On paper, there’s nothing special about The Protégé. A badass assassin goes after the people who murdered her mentor: another badass assassin. Violence ensues. Another FX-core Sunday afternoon bored watch at best. What a pleasure it is to be wrong sometimes. Directed by Martin Campbell (Casino Royale) and written by Richard Wenk (The Equalizer), The Protégé is a whole lot more than the sum of its parts.
It doesn’t hurt, however, that one of these parts is its star, Maggie Q. Rescued from a hostile situation in Vietnam as a child, Anna Dutton (Q) has become a cream of the crop contract killer. That is, while running an antique book shop on the side. Maggie Q is an industry veteran; like her character, one of the best of the best, so of course she brings the physicality needed for the role. Moreover, she throws in a load of dry wit to boot.
Her early interactions with her mentor Moody (Samuel L. Jackson) are a hoot to watch. The two have the natural chemistry of those who have shared in combat together, throwing deeply personal jabs with the lightest of hearts. So when Moody is murdered, you feel gutted and want nothing more than Anna to get her bloody vengeance. Only, that’s not exactly what The Protégé is aiming for.
Just as Anna is a professional, so is Martin Campbell. Both have made their living on fireworks, yet both are thorough and inquisitive with their work. Campbell is a storyteller first, a showman second. Anna’s journey to figure out who killed Rembrandt leads her into a conspiracy that gradually unfolds across the film’s 109-minute runtime. Campbell gives the same sort of attention to the origin of Bond that he gives to this new character, and that allows the narrative to really sing.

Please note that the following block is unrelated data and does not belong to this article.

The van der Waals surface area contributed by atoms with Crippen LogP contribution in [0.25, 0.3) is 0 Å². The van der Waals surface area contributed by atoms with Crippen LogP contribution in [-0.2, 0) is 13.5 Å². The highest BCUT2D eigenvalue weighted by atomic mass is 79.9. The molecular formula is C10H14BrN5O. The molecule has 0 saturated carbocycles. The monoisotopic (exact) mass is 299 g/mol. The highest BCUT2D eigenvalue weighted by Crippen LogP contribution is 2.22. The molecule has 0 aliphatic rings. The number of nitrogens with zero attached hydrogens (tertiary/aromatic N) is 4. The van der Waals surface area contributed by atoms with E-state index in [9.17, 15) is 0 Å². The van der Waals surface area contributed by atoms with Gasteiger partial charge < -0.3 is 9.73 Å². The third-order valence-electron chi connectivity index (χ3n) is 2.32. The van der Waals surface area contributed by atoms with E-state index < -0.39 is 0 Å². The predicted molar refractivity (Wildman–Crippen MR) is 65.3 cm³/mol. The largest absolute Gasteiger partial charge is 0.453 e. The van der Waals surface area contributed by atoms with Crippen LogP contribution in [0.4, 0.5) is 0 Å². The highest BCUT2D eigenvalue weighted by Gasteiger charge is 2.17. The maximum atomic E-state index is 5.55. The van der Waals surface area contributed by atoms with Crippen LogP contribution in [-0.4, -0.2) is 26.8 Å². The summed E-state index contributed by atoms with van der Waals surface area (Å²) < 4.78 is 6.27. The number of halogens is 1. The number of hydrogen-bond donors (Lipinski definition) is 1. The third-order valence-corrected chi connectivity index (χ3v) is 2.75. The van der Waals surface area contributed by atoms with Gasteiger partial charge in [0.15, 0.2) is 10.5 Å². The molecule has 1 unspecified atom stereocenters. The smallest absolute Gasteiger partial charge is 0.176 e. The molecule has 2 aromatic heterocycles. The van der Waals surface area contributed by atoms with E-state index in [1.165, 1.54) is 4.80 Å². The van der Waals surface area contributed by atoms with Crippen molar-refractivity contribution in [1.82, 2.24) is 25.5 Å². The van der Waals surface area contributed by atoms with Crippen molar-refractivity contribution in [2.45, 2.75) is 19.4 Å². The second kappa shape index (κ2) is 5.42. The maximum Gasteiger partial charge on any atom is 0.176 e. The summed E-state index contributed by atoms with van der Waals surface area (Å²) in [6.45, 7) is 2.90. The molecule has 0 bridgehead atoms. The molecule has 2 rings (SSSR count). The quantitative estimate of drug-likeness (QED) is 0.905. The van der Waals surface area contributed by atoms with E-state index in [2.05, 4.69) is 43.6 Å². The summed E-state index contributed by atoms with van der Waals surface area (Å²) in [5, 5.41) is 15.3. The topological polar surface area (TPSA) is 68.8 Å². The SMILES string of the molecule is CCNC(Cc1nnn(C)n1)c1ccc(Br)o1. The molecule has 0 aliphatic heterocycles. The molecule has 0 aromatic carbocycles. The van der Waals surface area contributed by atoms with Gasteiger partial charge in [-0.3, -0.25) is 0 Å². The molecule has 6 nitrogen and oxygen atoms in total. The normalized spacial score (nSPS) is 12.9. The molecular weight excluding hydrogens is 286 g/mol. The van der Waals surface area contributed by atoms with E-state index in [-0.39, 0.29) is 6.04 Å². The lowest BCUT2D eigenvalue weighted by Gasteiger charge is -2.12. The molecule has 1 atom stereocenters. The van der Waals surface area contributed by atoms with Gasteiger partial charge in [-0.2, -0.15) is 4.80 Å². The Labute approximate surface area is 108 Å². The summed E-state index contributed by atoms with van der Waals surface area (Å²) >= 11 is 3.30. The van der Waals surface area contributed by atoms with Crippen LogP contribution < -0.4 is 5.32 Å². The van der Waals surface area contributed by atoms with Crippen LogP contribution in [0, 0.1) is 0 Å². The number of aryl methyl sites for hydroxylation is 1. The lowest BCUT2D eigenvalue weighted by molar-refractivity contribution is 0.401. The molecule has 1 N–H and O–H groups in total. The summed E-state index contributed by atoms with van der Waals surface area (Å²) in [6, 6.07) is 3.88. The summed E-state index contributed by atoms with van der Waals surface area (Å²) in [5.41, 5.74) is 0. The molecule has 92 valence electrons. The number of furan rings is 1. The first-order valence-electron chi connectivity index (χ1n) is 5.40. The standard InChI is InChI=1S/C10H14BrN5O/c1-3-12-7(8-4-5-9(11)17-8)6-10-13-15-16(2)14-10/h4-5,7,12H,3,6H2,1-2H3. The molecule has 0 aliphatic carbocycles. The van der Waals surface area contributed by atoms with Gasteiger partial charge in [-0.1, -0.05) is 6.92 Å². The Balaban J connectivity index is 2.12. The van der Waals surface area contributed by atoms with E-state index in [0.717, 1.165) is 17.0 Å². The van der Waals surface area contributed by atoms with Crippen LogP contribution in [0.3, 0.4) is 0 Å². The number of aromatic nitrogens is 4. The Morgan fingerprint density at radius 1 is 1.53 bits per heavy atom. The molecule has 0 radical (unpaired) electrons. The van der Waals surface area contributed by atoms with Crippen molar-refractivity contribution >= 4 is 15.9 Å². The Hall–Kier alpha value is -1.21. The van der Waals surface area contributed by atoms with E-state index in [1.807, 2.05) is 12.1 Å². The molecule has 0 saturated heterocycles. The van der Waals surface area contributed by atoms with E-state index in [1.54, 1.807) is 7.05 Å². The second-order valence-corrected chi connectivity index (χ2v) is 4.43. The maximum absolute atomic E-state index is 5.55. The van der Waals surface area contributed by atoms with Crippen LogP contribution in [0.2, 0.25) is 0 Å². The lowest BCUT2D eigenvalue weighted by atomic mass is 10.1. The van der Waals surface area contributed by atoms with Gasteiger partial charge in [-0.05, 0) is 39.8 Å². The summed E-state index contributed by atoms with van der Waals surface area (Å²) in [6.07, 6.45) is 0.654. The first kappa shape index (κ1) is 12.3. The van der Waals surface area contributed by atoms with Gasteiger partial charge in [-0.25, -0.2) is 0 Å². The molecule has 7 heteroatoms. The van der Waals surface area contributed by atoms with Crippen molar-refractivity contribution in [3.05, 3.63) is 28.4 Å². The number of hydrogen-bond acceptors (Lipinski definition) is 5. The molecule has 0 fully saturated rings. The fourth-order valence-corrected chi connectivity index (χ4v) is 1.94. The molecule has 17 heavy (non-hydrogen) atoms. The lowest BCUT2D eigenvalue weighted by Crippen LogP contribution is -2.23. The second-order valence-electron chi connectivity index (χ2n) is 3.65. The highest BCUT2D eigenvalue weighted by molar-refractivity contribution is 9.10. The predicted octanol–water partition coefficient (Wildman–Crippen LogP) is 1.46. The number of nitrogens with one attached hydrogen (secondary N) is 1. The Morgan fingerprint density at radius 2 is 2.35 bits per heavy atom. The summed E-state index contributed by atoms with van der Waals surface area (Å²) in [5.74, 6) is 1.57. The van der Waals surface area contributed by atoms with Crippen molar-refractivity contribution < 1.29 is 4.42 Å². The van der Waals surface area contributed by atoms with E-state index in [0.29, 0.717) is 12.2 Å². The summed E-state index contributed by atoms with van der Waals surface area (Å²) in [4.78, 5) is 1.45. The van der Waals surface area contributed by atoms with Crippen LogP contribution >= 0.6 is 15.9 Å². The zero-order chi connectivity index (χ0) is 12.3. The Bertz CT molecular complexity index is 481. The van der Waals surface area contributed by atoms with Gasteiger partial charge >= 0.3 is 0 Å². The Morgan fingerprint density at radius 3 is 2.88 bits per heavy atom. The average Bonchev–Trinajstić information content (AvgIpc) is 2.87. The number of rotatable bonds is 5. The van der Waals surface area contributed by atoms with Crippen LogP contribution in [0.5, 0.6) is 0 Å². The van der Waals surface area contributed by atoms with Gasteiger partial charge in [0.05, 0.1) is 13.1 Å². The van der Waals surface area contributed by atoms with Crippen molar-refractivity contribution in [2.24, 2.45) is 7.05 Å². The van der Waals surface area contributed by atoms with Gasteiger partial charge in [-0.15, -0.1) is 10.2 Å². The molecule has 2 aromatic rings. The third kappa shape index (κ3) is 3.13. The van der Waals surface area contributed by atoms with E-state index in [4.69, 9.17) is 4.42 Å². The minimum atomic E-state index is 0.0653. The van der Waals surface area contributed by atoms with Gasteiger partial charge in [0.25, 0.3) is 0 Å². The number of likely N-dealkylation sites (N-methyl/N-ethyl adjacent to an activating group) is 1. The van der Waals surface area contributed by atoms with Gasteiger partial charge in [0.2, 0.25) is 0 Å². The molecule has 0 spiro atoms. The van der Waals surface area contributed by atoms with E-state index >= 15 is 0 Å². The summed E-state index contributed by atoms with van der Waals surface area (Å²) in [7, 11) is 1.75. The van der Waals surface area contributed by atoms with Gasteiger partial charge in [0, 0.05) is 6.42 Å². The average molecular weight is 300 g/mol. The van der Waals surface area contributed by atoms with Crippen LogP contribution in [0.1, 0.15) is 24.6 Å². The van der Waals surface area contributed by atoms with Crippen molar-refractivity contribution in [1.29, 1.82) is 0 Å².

Anna’s journey opens her up to a world of international intrigue that allows her to cross paths with friends, enemies, and somewhere in between. You have to appreciate The Protégé‘s commitment to the sort of languid pacing that delights in the details of a scene or situation more than just trying to get through it. This allows for a ton of excellent subplots that would usually be skipped over in this sort of movie. Namely, her rivalry/love affair with Rembrandt (Michael Keaton), the enforcer of the mastermind behind this whole thing.
Rembrandt and Anna’s scenes burst with staggering sexual tension usually left out of these kinds of movies. The constant dance between wanting to kill or bed each other has the kind of saucy thrill that has been missing since the bygone days of the erotic thriller. Furthermore, The Protégé reminds me of the kind of film that doesn’t get made anymore in general. Its closest lineage is European action films, such as the wonderful La Femme Nikita.
These films, while not going super over-the-top with their internal mythology or packed to the brim, are dedicated steadfastly to exploring their central characters at the expense of a propulsive momentum. Usually, though, a release of tension does manifest in terrific wide-shot action sequences, of which The Protégé has many. But I don’t want to recommend it for that reason. I want to recommend it for just how terrific the storytelling is.
In the age of John Wick clones, you have many films trying to ape that formula. Trying to be just as crazy or lore-filled and create an “iconic” protagonist. The Protégé doesn’t need that. It works purely off its construction and an appealing lead. It’s a good movie because, well, it’s a good movie. There was a time when that alone would make something a sleeper hit, and I hope that fate befalls The Protégé. –James Preston Poole
The Protégé is in theaters this Friday.